Ours is a busy home. With six children, two cats, and a dog, activity levels are high and the noise continuous. Seldom does the busyness cease; rarely can we lay claim to silence. Except, that is, for one portion of the day when rest is guaranteed. All conversation stops, everyone is still, and we achieve something akin to quiet. Sadly, I am not talking about the midnight hours. Rather, it is when we read. More specifically, it is when my wife, Laura, reads a story aloud to my children. I’m grateful for how she has determined to make this a regular feature in our home, such that most days we are engaged in some narrative, and everything else stops. In fact, Laura will often joke that all she needs to do is start reading a book and one by one the children will come, like rats to the Pied Piper. As the story begins, their curiosity is reliably provoked. The narrative summons their hearts such that they put aside all other things and listen.

This practice has certain implications. We regularly need to make room in our budget for overdue library fines. The Amazon delivery man is a frequent visitor to our home. And we are often trying to figure out where we can fit another bookshelf. More significantly, it means certain stories shape our thoughts and conversations. This has proven to be particularly true with C.S. Lewis’ Chronicles of Narnia. We have revisited the stories many times and enjoyed hypothetical wanderings through their imaginary lands. Which volume is your favorite? Why? Which character would you be? What would you have done in that situation? Do you like Turkish Delight? The list of questions to explore is endless, providing ready conversation for another car journey.

One question that I offered recently probed less the children’s likings, and more the philosophical underpinnings of Lewis’ magical universe. Specifically, why was Aslan a lion? Why was the central character in this imaginary world a carnivorous beast and not, for example, a duck? Why wasn’t Aslan a squirrel or a fish? To my knowledge, Lewis did not record an explanation for his choice of characters, so we must be cautious with our response. But knowing something of the man and, more importantly, of how good stories work, I believe there is an answer we can give with relative confidence.

Certainly, the answer has to do, in part, with the parallels Lewis sought to forge with the gospel. In Aslan we see something of Christ, the Lion of Judah. I will speak more of that later. For now, it is enough to note the association and to say that it forms part of the solution. But, from a more philosophical angle, we may say that Aslan’s being a lion speaks to the issue of beauty. I’m not referring here to the idea of aesthetic pleasure (though it is true that illustrations of Aslan are typically impressive to the eye). Instead, I’m speaking of that transcendental quality that is universally recognized and sounds a resonant frequency within our hearts. Aslan was a lion because in all of the animal kingdom it is there that we find the most prominent manifestation of beauty. His glory is self-evident. His majesty, difficulty to deny.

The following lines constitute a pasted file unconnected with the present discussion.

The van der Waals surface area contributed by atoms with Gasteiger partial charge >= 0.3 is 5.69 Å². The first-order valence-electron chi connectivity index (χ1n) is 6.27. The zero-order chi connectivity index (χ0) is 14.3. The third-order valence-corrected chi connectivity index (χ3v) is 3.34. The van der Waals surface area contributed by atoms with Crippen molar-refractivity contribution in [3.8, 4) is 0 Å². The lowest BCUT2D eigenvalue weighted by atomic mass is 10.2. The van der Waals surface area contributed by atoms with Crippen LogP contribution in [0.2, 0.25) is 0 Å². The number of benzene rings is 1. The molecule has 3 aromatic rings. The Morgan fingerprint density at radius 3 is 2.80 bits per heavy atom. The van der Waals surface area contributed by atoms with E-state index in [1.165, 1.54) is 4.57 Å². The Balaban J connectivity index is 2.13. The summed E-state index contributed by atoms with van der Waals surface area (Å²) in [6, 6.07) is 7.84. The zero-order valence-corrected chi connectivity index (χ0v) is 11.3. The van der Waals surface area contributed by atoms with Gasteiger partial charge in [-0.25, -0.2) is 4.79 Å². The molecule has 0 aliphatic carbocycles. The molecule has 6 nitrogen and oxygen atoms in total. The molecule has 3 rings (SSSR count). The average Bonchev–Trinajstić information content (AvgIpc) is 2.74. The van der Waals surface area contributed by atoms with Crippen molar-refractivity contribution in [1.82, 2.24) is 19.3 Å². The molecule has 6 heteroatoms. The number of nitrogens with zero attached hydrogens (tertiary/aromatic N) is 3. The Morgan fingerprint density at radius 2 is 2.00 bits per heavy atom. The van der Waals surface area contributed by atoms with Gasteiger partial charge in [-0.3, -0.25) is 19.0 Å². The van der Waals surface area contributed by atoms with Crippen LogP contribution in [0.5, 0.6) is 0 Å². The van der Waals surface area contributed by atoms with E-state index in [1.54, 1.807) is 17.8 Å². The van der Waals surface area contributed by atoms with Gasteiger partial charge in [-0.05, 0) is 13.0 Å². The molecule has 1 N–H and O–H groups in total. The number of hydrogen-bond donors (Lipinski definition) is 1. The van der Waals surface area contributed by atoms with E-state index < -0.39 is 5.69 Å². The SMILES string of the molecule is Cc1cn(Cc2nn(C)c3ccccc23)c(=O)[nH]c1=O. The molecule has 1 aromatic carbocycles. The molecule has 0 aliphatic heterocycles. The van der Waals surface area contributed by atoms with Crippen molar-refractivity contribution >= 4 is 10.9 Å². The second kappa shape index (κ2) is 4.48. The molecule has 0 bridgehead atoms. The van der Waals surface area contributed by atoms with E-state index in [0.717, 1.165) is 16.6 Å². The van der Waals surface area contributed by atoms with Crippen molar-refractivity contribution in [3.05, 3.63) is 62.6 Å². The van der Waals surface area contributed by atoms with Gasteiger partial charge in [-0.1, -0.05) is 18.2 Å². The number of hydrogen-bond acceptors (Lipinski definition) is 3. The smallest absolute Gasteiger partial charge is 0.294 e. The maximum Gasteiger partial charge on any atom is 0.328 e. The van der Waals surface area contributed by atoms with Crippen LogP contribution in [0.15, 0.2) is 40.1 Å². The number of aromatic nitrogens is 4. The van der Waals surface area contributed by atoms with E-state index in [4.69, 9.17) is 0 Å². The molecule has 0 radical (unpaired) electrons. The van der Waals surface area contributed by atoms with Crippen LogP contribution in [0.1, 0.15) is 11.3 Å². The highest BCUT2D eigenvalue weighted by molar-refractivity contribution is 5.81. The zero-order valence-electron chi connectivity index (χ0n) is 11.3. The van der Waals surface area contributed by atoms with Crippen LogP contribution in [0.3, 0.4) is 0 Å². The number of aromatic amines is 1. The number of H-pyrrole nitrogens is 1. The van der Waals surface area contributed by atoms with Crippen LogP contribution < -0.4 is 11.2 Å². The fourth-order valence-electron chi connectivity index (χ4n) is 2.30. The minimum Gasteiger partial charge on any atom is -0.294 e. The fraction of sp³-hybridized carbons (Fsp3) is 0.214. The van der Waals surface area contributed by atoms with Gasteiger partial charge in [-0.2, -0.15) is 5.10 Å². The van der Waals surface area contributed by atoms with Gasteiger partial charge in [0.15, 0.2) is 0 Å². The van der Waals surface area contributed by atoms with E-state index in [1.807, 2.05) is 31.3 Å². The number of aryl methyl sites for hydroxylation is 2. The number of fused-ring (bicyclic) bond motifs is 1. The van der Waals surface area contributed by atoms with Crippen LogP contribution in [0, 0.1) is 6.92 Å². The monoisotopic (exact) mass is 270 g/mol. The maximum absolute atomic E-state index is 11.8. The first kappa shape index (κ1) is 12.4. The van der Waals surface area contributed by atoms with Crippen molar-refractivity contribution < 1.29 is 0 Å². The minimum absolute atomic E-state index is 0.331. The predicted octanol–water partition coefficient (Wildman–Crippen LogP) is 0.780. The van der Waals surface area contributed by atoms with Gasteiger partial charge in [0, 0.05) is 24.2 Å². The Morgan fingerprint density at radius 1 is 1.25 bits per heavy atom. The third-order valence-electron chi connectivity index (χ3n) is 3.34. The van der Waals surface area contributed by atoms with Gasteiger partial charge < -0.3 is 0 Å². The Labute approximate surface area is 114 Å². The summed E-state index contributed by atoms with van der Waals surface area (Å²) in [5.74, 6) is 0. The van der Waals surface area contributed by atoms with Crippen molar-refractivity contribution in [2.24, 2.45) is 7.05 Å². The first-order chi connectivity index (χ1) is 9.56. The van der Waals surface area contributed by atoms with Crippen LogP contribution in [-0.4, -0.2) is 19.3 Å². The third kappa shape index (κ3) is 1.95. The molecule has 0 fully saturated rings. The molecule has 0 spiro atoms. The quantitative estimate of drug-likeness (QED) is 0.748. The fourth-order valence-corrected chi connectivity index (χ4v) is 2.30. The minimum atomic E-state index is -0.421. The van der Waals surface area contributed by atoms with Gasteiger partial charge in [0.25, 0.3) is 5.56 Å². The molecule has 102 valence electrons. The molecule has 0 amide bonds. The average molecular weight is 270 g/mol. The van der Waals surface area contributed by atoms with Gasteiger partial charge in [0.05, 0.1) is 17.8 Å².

In Aslan we see something of Christ, the Lion of Judah.

Why is this important? Because beauty never stands alone. It has friends who are always close at hand. Specifically, beauty forms a triad of transcendental qualities with truth and goodness. And this idea, originally proposed by Plato, subsequently affirmed throughout the history of philosophy, is important. The complementarity of the good, the beautiful, and the true is instructive. To acknowledge one quality is to affirm all three. Thus, when we see beauty, we should anticipate verity and virtue. By contrast, when true beauty is lacking, we find deceit and corruption. This principle becomes particularly important when considering children’s stories.

Narratives written for young people will often take place in the realm of make-believe. They do not claim to depict a world that is real. The fantastic nature of the story is clear. At the same time, they do intend to educate. Having captured the mind and the heart through an imaginary sphere of existence, they commend universal truths to the child that he or she will need in the real world. For this reason, it is a weighty responsibility to assume the role of children’s author. Your task is not to entertain. Rather, you are to captivate your readers with a world that appeals to their childish ways while at the same time instructing them concerning the nature of life and the principles by which they should eventually live.

Generally, the most successful children’s stories are those where the divide between good and evil is clear. The child is not confused. He is not second-guessing the behavior of certain characters. Rather, he is confident that he has made the correct assessment of key individuals. A simple means by which the author can achieve such clarity is to ensure that the countenance of each character befits his behavior. Words and actions should be complemented by appearance. Thus, in his demeanor the hero commends himself to us. In like manner, we are disquieted by the presentation of the villain.